This is an introductory review of Mirror written by Eduardo Antin (aka Quintin), the director of the Buenos Aires Film Festival for their program book. Mirror was included in the official competition section of the program.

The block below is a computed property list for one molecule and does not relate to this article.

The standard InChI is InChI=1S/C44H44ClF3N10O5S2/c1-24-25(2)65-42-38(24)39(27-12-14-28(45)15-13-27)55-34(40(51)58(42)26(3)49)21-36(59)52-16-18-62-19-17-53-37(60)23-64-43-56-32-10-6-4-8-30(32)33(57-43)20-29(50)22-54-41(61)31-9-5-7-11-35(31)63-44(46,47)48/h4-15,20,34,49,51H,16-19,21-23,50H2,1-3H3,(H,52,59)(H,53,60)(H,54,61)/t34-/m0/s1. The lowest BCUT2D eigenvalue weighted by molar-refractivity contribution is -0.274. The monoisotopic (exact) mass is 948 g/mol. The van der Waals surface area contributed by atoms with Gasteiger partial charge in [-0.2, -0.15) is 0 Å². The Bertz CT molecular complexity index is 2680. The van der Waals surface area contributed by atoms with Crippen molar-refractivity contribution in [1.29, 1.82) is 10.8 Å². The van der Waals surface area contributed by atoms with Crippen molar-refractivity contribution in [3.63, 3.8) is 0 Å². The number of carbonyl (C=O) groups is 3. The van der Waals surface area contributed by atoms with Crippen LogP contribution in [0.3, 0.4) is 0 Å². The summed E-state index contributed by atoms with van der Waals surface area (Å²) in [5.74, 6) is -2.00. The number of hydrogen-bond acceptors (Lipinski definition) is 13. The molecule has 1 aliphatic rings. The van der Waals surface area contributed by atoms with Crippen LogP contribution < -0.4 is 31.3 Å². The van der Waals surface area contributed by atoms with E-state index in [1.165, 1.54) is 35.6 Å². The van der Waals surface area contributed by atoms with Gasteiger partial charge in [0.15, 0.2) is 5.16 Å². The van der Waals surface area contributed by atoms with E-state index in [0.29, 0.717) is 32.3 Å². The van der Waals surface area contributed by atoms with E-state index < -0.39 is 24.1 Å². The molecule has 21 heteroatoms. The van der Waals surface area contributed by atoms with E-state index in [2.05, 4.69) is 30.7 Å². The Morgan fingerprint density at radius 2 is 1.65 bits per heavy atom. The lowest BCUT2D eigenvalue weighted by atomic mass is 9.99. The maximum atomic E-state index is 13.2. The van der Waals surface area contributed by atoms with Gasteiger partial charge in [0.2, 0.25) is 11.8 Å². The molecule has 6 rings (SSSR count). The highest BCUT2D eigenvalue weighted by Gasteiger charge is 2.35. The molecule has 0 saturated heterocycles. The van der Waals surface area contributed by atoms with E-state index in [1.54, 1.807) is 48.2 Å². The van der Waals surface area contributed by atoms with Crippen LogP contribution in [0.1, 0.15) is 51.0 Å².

Up until now, it was common knowledge that Canadian cinema could come from Toronto, Quebec, sometimes from Winnipeg or Vancouver. Mirror comes from Alberta, a province of oil wells, woods, mountains and hockey players. The appearance of a primitive voice in the excessive ambient neatness (not Canadian alone) is very healthy.A chronic student gets a job as a filling station attendant in the middle of nowhere, surrounded by a bunch of characters that life turned into a mess. What starts as a story of learning with comic overtones turns into a curious meditation into the pros and cons of civilization. This exploration is so incisive that the film ends up questioning itself; shot on a shoestring with home resources, which deos not prevent a feeling of freshness and irreverence and, above all, of truth from illuminating the screen and surprisingly because of its novelty as few films manage.